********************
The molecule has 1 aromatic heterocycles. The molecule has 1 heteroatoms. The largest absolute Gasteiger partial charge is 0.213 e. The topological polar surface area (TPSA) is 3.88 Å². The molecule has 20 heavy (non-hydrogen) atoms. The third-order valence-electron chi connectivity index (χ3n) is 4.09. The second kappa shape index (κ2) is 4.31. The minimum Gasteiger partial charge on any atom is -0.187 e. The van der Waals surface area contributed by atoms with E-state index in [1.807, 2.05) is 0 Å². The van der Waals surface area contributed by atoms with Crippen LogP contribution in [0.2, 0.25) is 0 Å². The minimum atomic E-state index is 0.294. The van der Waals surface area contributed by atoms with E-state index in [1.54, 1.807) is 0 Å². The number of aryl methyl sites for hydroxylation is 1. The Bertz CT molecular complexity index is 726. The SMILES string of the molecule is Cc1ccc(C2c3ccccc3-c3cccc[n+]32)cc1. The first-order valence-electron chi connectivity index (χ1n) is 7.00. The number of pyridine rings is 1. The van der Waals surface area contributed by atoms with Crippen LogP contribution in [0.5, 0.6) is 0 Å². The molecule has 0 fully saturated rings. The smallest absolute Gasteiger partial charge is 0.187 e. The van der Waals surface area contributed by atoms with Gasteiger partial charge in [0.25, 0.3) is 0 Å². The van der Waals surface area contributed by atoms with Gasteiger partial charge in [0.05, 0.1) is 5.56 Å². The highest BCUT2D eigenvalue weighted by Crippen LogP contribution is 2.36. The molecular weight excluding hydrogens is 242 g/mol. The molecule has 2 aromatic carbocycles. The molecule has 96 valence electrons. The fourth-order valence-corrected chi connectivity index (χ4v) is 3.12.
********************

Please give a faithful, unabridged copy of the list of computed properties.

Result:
The molecule has 1 aromatic heterocycles. The molecule has 1 heteroatoms. The largest absolute Gasteiger partial charge is 0.213 e. The topological polar surface area (TPSA) is 3.88 Å². The molecule has 20 heavy (non-hydrogen) atoms. The third-order valence-electron chi connectivity index (χ3n) is 4.09. The second kappa shape index (κ2) is 4.31. The minimum Gasteiger partial charge on any atom is -0.187 e. The van der Waals surface area contributed by atoms with E-state index in [1.807, 2.05) is 0 Å². The van der Waals surface area contributed by atoms with Crippen LogP contribution in [0.2, 0.25) is 0 Å². The minimum atomic E-state index is 0.294. The van der Waals surface area contributed by atoms with E-state index in [1.54, 1.807) is 0 Å². The number of aryl methyl sites for hydroxylation is 1. The Bertz CT molecular complexity index is 726. The SMILES string of the molecule is Cc1ccc(C2c3ccccc3-c3cccc[n+]32)cc1. The first-order valence-electron chi connectivity index (χ1n) is 7.00. The number of pyridine rings is 1. The van der Waals surface area contributed by atoms with Crippen LogP contribution in [0.5, 0.6) is 0 Å². The molecule has 0 fully saturated rings. The smallest absolute Gasteiger partial charge is 0.187 e. The van der Waals surface area contributed by atoms with Gasteiger partial charge in [0.25, 0.3) is 0 Å². The van der Waals surface area contributed by atoms with Gasteiger partial charge in [0.05, 0.1) is 5.56 Å². The highest BCUT2D eigenvalue weighted by Crippen LogP contribution is 2.36. The molecular weight excluding hydrogens is 242 g/mol. The molecule has 2 aromatic carbocycles. The molecule has 96 valence electrons. The fourth-order valence-corrected chi connectivity index (χ4v) is 3.12.